Author Affiliations: Sandra A. Ham, Centers for Disease Control and Prevention, Atlanta, Georgia; Thomas R. Prohaska, University of Illinois at Chicago, Chicago, Illinois.

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Tables

Return to your place in the textTable 1. Characteristics of Adults Aged ≥50 Years (N = 13,480), National Health Interview Survey, 2005
Characteristic Men, No. (%)a (n = 5,711) Women, No. (%)a (n = 7,769)
Age, y
50-59 2,422 (42.4) 2,942 (37.9)
60-69 1,616 (28.3) 2,054 (26.4)
≥70 1,673 (29.3) 2,773 (35.7)
Race/ethnicity
Non-Hispanic white 4,218 (76.3) 5,689 (75.5)
Non-Hispanic black 709 (12.8) 1,007 (13.4)
Hispanic 600 (10.9) 839 (11.1)
Education level
<High school graduate 1,142 (20.3) 1,711 (22.3)
High school graduate 1,612 (28.6) 2,497 (32.6)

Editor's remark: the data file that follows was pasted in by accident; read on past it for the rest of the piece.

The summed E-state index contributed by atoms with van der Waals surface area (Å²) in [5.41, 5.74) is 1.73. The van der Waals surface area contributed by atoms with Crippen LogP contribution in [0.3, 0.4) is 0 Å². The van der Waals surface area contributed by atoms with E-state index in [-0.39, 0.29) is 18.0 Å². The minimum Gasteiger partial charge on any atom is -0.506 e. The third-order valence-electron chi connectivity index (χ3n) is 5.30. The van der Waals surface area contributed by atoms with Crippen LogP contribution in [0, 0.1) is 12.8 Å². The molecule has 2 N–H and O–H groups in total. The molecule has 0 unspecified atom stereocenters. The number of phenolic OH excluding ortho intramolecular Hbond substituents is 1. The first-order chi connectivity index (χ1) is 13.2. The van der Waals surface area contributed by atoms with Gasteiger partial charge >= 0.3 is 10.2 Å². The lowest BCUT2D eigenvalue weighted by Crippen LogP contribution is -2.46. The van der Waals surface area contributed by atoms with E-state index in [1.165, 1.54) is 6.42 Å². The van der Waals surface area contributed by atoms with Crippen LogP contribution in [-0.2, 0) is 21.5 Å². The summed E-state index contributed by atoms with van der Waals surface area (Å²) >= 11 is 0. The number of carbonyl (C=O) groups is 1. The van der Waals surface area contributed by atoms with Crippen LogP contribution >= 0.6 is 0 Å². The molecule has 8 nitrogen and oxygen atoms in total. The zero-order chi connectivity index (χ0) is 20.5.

Some college 1,322 (23.5) 1,909 (24.9)
College graduate 1,553 (27.6) 1,545 (20.2)
Annual family income, $
<20,000 1,238 (21.7) 2,399 (30.9)
≥20,000 4,091 (71.6) 4,732 (60.9)
Functional limitationb
Absent 4,223 (74.0) 5,358 (69.1)
Present 1,483 (26.0) 2,401 (30.9)
Overall health status
Good to excellent 4,470 (78.3) 5,967 (76.8)
Poor to fair 1,236 (21.7) 1,801 (23.2)

a Percentages are unweighted. Numbers may not total to 100% because of missing data.
b People who report any difficulty with 1 or more functional activities.

Return to your place in the textTable 2. Prevalence of Risk Factors for Chronic Disease Among Men Aged ≥50 Years by Body Mass Index, National Health Interview Survey, 2005
Characteristic Participants at a Healthy Weighta (n = 1,569), Weighted % (95% CI) Overweightb Participants (n = 2,549), Weighted % (95% CI) Obesec Participants (n = 1,380), Weighted % (95% CI)
Functional limitationd
Absent 74.4 (71.8-76.8) 81.3 (79.5-82.9) 71.2 (68.5-73.8)